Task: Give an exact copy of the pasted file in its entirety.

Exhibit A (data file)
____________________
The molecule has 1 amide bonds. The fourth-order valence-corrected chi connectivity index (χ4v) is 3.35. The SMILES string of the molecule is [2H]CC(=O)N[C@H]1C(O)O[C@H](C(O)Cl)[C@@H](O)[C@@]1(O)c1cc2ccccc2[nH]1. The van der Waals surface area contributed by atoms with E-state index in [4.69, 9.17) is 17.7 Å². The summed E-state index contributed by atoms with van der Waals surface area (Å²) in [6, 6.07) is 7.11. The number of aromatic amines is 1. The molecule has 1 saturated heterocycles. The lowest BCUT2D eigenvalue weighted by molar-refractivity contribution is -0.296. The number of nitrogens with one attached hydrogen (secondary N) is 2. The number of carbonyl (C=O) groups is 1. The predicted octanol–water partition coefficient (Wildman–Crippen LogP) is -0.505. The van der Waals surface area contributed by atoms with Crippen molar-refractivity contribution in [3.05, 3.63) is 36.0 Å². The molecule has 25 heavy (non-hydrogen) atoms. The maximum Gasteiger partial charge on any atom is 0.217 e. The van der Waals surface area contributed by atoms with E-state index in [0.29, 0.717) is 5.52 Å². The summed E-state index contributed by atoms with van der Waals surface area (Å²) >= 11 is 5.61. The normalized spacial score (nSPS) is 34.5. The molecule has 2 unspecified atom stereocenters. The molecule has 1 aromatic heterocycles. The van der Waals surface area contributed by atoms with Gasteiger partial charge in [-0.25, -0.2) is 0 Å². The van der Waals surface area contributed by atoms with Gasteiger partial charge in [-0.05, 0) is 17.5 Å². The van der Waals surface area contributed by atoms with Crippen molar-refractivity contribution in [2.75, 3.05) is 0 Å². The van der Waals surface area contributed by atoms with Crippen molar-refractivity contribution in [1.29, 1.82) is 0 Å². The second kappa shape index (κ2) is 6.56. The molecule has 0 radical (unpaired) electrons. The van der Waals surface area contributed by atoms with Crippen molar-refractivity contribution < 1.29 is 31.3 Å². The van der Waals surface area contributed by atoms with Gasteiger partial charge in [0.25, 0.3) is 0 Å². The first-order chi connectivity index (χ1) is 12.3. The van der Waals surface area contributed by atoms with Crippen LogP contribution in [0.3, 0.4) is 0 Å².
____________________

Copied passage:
The molecule has 1 amide bonds. The fourth-order valence-corrected chi connectivity index (χ4v) is 3.35. The SMILES string of the molecule is [2H]CC(=O)N[C@H]1C(O)O[C@H](C(O)Cl)[C@@H](O)[C@@]1(O)c1cc2ccccc2[nH]1. The van der Waals surface area contributed by atoms with E-state index in [4.69, 9.17) is 17.7 Å². The summed E-state index contributed by atoms with van der Waals surface area (Å²) in [6, 6.07) is 7.11. The number of aromatic amines is 1. The molecule has 1 saturated heterocycles. The lowest BCUT2D eigenvalue weighted by molar-refractivity contribution is -0.296. The number of nitrogens with one attached hydrogen (secondary N) is 2. The number of carbonyl (C=O) groups is 1. The predicted octanol–water partition coefficient (Wildman–Crippen LogP) is -0.505. The van der Waals surface area contributed by atoms with Crippen molar-refractivity contribution in [3.05, 3.63) is 36.0 Å². The molecule has 25 heavy (non-hydrogen) atoms. The maximum Gasteiger partial charge on any atom is 0.217 e. The van der Waals surface area contributed by atoms with E-state index in [0.29, 0.717) is 5.52 Å². The summed E-state index contributed by atoms with van der Waals surface area (Å²) >= 11 is 5.61. The normalized spacial score (nSPS) is 34.5. The molecule has 2 unspecified atom stereocenters. The molecule has 1 aromatic heterocycles. The van der Waals surface area contributed by atoms with Gasteiger partial charge in [-0.25, -0.2) is 0 Å². The van der Waals surface area contributed by atoms with Gasteiger partial charge in [-0.05, 0) is 17.5 Å². The van der Waals surface area contributed by atoms with Crippen molar-refractivity contribution in [2.75, 3.05) is 0 Å². The van der Waals surface area contributed by atoms with Crippen molar-refractivity contribution in [1.29, 1.82) is 0 Å². The second kappa shape index (κ2) is 6.56. The molecule has 0 radical (unpaired) electrons. The van der Waals surface area contributed by atoms with Crippen molar-refractivity contribution < 1.29 is 31.3 Å². The van der Waals surface area contributed by atoms with Gasteiger partial charge in [0.25, 0.3) is 0 Å². The first-order chi connectivity index (χ1) is 12.3. The van der Waals surface area contributed by atoms with Crippen LogP contribution in [0.3, 0.4) is 0 Å².